# CSS3 3D Transformation Functions

In my previous article we created a three dimensional scene containing an outer #stage element with three boxes. The #stage was rotated and had perspective applied so we could appreciate the 3D effects:

View the third 3D transformation demonstration page…

In this article we look at the basic 3D functions you can apply to elements.

## translateX, translateY, translateZ and translate3d

The 3D translate functions move an element relative to its current location. You can move it horizontally (`translateX`), vertically (`translateY`) and into or out off the screen (`translateZ`) using any CSS length units (px, em, %, etc), e.g.

``````#mybox1
{
transform: translateX(-20px) translateY(4em) translateZ(10px);
}``````

Fortunately, there’s a `translate3d` shortcut function which can be passed the x, y and z offsets in order:

``````#mybox1
{
transform: translate3d(-20px, 4em, 10px);
}``````

## scaleX, scaleY, scaleZ and scale3d

Like we saw in 2D transformations, the scale functions affect the dimensions of the element and all its children. `scaleX`, `scaleY` and `scaleZ` can be passed a single scaling parameter, e.g.

``````#mybox2
{
transform: scaleX(1.3) scaleY(-1) scaleZ(1);
}``````

This would make the element 130% wider and mirror itself in the y-axis. As discussed in the previous lesson, `scaleZ` will not extrude the element to make it thicker because it has zero depth. Confusingly, `scaleZ` acts as a multiplier for all subsequent `translateZ` functions. In essence, this transformation:

``transform: translateZ(100px) scaleZ(2);``

is identical to:

``transform: translateZ(200px);``

However, be wary of the processing order. The last transformation functions are processed first so:

``transform: scaleZ(2) translateZ(100px);``

is the same as `translateZ(100px)`; the `scaleZ` is never applied.

There is also a `scale3d` shortcut function to apply all three x, y and z scaling factors:

``````#mybox2
{
transform: scale3d(1.3, -1, 1)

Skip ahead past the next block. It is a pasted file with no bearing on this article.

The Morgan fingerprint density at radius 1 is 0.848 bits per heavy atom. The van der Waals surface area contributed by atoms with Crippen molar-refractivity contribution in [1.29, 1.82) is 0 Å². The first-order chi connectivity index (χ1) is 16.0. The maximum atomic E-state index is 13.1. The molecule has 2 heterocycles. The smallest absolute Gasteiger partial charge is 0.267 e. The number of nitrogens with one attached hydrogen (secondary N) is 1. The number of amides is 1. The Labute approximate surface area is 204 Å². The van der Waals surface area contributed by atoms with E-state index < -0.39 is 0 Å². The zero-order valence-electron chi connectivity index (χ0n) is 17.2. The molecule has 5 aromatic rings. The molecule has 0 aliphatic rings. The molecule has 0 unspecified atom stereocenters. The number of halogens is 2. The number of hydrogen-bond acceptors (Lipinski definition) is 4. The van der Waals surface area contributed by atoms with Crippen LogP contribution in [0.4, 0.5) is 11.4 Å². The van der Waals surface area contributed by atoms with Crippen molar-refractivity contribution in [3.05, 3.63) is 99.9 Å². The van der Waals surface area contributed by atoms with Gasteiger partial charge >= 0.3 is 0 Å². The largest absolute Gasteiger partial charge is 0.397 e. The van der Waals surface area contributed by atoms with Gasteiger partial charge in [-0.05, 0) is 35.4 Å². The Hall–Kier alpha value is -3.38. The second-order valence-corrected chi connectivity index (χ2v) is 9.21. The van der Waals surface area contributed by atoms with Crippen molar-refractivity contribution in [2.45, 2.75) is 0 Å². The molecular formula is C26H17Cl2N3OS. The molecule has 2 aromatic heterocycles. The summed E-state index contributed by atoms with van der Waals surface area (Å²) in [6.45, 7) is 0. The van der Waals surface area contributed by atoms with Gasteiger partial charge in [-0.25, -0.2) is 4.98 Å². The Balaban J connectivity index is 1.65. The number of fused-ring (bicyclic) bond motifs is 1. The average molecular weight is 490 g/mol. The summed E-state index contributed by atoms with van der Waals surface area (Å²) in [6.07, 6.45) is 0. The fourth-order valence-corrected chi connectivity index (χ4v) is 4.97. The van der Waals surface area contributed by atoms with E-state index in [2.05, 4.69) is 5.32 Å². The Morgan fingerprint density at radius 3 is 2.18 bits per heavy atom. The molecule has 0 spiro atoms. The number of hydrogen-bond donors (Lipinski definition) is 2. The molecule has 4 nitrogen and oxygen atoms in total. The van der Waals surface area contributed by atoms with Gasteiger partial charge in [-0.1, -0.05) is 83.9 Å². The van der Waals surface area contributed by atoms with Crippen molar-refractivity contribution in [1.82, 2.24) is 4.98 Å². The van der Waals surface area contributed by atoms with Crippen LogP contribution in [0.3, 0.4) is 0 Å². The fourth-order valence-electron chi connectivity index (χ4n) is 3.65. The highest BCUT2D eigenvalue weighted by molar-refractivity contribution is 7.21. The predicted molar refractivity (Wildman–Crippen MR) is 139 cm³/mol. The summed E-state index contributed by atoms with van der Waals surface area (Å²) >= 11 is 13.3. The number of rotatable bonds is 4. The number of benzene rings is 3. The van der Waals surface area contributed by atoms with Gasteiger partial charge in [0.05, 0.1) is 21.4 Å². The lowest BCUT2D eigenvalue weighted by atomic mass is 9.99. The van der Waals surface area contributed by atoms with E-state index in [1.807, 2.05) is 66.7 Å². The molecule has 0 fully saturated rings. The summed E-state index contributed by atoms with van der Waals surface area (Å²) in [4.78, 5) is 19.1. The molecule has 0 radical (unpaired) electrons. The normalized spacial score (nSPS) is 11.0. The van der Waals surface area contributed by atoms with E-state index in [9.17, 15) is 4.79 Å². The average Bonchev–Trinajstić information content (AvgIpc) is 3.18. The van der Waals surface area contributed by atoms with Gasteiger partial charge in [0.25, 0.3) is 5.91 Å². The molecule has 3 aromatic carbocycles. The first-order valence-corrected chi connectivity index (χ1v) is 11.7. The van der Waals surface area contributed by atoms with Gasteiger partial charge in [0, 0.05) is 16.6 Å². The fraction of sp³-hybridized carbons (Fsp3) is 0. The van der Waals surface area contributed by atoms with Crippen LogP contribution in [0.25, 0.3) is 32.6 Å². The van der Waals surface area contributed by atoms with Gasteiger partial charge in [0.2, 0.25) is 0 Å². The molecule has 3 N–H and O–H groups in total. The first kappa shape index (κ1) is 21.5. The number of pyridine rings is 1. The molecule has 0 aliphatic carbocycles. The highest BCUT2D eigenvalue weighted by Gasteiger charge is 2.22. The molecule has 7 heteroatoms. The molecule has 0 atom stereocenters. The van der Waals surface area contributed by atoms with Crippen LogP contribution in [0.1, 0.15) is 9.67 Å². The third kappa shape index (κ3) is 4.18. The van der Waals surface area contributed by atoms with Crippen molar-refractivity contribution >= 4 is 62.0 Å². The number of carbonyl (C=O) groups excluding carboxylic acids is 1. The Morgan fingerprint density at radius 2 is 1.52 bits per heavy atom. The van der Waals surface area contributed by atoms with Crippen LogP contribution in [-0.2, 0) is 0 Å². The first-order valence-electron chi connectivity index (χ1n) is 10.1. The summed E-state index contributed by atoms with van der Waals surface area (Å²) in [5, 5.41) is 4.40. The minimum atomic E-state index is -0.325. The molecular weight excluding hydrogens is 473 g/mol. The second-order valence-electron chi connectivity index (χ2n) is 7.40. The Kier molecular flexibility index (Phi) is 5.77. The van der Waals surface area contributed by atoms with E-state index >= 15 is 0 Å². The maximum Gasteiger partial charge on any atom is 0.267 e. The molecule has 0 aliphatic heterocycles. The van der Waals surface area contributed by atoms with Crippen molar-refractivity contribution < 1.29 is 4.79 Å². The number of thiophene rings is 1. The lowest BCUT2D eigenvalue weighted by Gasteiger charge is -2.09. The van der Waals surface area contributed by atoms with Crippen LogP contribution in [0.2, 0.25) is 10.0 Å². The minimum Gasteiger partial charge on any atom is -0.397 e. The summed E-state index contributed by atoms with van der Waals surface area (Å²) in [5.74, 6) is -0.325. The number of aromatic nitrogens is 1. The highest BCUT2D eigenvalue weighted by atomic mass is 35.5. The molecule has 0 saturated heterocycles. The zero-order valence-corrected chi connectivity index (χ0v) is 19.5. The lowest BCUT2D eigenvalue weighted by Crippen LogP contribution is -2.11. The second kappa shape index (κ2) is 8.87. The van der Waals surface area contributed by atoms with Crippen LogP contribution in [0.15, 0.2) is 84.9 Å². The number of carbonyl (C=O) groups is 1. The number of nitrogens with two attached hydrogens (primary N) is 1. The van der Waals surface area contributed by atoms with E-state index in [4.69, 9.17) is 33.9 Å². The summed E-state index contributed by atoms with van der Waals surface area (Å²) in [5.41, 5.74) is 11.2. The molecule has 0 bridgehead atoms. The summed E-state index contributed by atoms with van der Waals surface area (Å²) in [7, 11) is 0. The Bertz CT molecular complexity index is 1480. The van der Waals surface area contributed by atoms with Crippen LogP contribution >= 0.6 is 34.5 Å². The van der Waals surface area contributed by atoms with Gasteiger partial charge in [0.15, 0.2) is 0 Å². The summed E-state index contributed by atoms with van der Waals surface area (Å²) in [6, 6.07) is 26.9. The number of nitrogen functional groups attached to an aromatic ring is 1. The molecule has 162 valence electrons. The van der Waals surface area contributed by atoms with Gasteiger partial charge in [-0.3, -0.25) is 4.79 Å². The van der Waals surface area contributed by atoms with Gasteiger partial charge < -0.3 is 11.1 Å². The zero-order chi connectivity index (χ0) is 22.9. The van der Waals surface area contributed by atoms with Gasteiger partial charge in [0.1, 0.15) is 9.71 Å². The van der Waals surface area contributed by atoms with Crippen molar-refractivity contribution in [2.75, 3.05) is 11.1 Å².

}``````

## rotateX, rotateY, rotateZ and rotate3d

You can rotate along any axis using the appropriate `rotateX`, `rotateY` or `rotateZ` function with an angle specified in degrees (deg) or radians (rad), e.g.

``````#mybox3
{
transform: rotateX(45deg) rotateY(10deg) rotateZ(-20deg);
}``````

Note that the `rotate3d` shortcut function doesn’t work as you expect. Rather than accepting three rotation parameters, you define a rotation vector; an angle around a line defined from 0,0,0 to another point in space, e.g.

``transform: rotate3d(0, 1, 0, 90deg);``

This rotates the element 90 degrees around the line joining 0,0,0 to 0,1,0 — or the y-axis. It’s therefore identical to:

``transform: rotateY(90deg);``

By default, an element is rotated around its center although you can change the behavior using the `transform-origin` property with keywords (left, right, top, bottom, center), percentages or length units, e.g.

``transform-origin: right 80% -50px;``

## Multiple 3D Transformations

As we have already seen, multiple transformation functions can be passed to the `transform` property if they are separated by whitespace characters, e.g.

``transform: translateZ(-600px) rotateX(45deg) rotateY(10deg) rotateZ(-20deg);``

These are applied in reverse order. The examples above have all been applied in the demonstration:

View the 3D transformation demonstration page…

If you’re feeling particularly masochistic, try the `matrix3d` function which accepts no less than sixteen parameters to define a 4×4 matrix. I won’t even attempt to explain it and there’s very little documentation — this is the best resource I found.

## Disabling Transformations

Finally, remember you can switch off all transformations applied to an element using the `none` function:

``transform: none;``

If your brain is aching, you’ll be pleased to hear there’s just one more 3D transformation property we need to cover in the final part of this series.